It is all about who has the most power. Unless this lust for power changes to a caring about our nation, our people, I cannot see how our split Congress works as was envisioned by our founders.

Lois Whitehead

Ooltewah

 

ABC's of virus for Gov. Bill Lee

I read in the paper that Gov. Bill Lee bemoans learning losses in a state where COVID-19 has exacerbated its schools' already lackluster performance.

Ironically, the words of concern about our students appeared under a photo of a smiling, unmasked Lee at an October public meeting.

What Lee should do for education — at once — is A) Issue a mandate requiring the wearing of masks across the state, B) Wear a mask himself, and C) Call a news conference, roll up his sleeve and get vaccinated.

State assembly special sessions and federal funds may benefit our schools, but first and foremost we must control the pandemic that's raging in Tennessee.

Wipe that smile off your face with a mask, governor. Get serious about the basics of combating the coronavirus. It's easy as ABC.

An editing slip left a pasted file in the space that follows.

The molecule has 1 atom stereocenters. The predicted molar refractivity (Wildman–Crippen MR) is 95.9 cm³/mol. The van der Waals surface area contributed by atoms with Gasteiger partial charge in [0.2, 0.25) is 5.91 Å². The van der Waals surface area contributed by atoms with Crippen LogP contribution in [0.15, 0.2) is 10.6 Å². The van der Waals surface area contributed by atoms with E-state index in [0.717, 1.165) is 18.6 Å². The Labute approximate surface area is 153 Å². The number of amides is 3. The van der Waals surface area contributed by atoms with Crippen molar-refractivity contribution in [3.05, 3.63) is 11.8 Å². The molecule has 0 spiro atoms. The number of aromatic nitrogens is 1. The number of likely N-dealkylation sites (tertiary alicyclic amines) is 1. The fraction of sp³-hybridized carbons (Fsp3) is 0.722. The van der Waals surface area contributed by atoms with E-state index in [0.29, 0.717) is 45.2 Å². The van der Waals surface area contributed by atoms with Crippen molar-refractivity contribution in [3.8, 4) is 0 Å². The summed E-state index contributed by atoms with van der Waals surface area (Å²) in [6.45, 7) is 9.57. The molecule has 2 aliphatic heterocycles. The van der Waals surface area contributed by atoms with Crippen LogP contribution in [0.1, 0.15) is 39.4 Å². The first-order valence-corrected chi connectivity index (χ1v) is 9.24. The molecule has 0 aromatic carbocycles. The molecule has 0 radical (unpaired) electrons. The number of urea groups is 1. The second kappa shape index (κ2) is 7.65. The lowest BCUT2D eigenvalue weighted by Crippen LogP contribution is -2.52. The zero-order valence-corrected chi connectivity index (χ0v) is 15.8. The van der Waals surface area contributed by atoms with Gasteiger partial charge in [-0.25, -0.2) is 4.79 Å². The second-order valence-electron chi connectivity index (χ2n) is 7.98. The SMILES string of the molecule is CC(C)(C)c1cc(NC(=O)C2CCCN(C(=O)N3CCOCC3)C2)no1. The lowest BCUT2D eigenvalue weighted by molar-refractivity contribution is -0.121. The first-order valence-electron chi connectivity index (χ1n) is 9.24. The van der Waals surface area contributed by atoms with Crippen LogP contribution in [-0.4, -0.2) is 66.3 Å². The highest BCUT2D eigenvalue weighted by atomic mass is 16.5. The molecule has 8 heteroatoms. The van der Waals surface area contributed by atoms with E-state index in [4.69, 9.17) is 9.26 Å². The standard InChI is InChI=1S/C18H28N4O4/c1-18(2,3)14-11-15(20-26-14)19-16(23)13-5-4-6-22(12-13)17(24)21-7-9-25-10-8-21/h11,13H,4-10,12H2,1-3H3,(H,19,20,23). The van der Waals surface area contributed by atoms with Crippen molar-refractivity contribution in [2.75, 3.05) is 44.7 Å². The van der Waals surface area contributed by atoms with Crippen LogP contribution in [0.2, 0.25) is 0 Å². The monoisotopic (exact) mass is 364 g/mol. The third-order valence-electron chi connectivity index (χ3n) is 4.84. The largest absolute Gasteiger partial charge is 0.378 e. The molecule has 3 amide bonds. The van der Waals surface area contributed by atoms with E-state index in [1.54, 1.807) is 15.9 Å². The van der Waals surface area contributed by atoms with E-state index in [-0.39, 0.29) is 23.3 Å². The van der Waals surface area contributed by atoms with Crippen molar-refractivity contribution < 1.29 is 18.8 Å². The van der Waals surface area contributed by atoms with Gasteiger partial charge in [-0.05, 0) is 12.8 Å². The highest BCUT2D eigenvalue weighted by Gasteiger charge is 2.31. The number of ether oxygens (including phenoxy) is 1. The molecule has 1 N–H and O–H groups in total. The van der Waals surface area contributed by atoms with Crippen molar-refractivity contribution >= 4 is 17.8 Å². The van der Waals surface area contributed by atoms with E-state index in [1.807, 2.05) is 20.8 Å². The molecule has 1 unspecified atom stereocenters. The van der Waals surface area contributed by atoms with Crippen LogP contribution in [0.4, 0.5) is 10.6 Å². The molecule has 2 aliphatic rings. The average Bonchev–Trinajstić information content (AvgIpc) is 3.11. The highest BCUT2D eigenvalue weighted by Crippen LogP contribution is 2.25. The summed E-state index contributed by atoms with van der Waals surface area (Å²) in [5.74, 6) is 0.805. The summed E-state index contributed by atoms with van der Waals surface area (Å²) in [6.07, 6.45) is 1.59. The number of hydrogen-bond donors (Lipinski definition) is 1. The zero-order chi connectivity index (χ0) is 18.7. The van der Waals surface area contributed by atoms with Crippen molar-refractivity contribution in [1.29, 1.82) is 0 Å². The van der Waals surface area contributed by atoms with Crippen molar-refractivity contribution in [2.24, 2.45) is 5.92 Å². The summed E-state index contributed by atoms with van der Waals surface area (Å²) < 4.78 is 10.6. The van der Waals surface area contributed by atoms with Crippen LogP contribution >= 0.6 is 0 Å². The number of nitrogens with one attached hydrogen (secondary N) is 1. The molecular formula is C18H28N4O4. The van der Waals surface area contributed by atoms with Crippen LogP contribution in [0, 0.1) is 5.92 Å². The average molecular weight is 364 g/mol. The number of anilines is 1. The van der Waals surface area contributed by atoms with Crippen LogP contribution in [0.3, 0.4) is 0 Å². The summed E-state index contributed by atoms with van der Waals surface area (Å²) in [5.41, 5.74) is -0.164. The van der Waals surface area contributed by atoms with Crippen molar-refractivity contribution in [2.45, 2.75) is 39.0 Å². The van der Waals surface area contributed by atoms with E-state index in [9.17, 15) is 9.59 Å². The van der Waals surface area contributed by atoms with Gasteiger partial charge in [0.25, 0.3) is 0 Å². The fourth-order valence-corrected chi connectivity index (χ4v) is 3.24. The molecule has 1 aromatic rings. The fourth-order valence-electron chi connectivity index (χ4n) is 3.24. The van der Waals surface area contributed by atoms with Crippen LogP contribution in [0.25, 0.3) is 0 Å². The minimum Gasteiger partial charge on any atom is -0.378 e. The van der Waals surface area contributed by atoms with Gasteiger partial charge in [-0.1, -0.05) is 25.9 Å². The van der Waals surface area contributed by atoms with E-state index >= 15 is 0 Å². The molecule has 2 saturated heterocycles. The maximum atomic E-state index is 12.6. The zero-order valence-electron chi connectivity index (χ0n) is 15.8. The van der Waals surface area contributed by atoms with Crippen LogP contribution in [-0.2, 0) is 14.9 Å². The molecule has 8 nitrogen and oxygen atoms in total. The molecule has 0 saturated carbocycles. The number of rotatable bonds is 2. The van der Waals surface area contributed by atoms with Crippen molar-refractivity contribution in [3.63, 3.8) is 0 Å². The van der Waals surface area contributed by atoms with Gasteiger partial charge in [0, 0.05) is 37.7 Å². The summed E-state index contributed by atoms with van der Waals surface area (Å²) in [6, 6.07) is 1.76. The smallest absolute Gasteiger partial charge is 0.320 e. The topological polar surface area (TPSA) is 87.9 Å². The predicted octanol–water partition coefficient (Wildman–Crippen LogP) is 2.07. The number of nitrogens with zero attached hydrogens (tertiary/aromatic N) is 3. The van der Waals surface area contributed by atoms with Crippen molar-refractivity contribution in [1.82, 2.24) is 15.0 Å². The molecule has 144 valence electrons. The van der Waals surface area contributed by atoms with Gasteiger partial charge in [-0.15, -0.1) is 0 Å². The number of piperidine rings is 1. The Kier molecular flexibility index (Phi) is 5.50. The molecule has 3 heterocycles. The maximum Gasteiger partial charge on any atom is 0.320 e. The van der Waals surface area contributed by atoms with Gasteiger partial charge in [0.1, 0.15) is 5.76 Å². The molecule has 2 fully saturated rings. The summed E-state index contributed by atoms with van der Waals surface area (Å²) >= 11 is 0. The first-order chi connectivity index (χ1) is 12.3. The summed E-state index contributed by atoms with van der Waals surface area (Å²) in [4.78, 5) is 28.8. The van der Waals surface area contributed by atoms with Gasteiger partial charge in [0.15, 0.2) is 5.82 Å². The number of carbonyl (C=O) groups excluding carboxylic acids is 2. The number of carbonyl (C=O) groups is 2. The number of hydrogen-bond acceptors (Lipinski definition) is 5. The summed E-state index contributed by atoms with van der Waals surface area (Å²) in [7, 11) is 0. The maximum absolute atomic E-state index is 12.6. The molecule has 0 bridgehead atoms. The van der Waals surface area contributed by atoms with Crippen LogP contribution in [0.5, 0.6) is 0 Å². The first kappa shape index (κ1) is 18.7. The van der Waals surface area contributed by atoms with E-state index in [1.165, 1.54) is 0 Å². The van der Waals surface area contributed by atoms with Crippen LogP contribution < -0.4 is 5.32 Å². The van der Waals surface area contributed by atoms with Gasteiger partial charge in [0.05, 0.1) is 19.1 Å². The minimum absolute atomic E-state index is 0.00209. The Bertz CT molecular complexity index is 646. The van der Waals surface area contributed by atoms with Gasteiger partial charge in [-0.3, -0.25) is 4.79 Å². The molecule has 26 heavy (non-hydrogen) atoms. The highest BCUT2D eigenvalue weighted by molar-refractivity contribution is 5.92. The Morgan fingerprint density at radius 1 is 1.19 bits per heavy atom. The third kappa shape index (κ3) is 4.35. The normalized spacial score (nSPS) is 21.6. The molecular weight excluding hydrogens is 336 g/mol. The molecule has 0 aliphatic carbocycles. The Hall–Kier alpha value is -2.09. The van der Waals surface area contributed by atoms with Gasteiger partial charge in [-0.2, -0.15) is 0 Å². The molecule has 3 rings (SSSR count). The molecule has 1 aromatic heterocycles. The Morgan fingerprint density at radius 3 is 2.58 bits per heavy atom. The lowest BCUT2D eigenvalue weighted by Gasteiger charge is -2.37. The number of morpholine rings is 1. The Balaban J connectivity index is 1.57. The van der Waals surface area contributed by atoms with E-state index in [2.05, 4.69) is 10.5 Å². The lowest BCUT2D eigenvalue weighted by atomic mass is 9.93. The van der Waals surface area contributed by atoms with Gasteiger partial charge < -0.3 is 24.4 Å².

Carolyn Mitchell

 

Omnibus spending bill unconscionable

The spending bill passed recently is absolutely unconscionable. Omnibus spending is government at its worst. Do the members of Congress not realize this is our tax dollars being sent all over the world for "pet" causes of certain politicians? These proceedings are completed with backroom agreements. The common American has no idea how this formulates into a 5,600-page rotten swill.

Are more Americans not enraged? We, the American people, really need to come together to rise up against this. There are Americans struggling with rent, mortgages, bills, even food on the table. There are small business owners who are shuttering their doors forever. Who is being held responsible? We need to know the sponsors of each line item and their "pet" causes. Every American should demand whose big idea each of these items in this pork-swill is. We need to know, whether Democrat or Republican, the sponsors of each line item. We, the American people, then need to respond with our vote and reject these career politicians. Unless we vote them out, this pattern of spending the American tax dollar for frivolous causes will continue unabated.

Randy Young

Ooltewah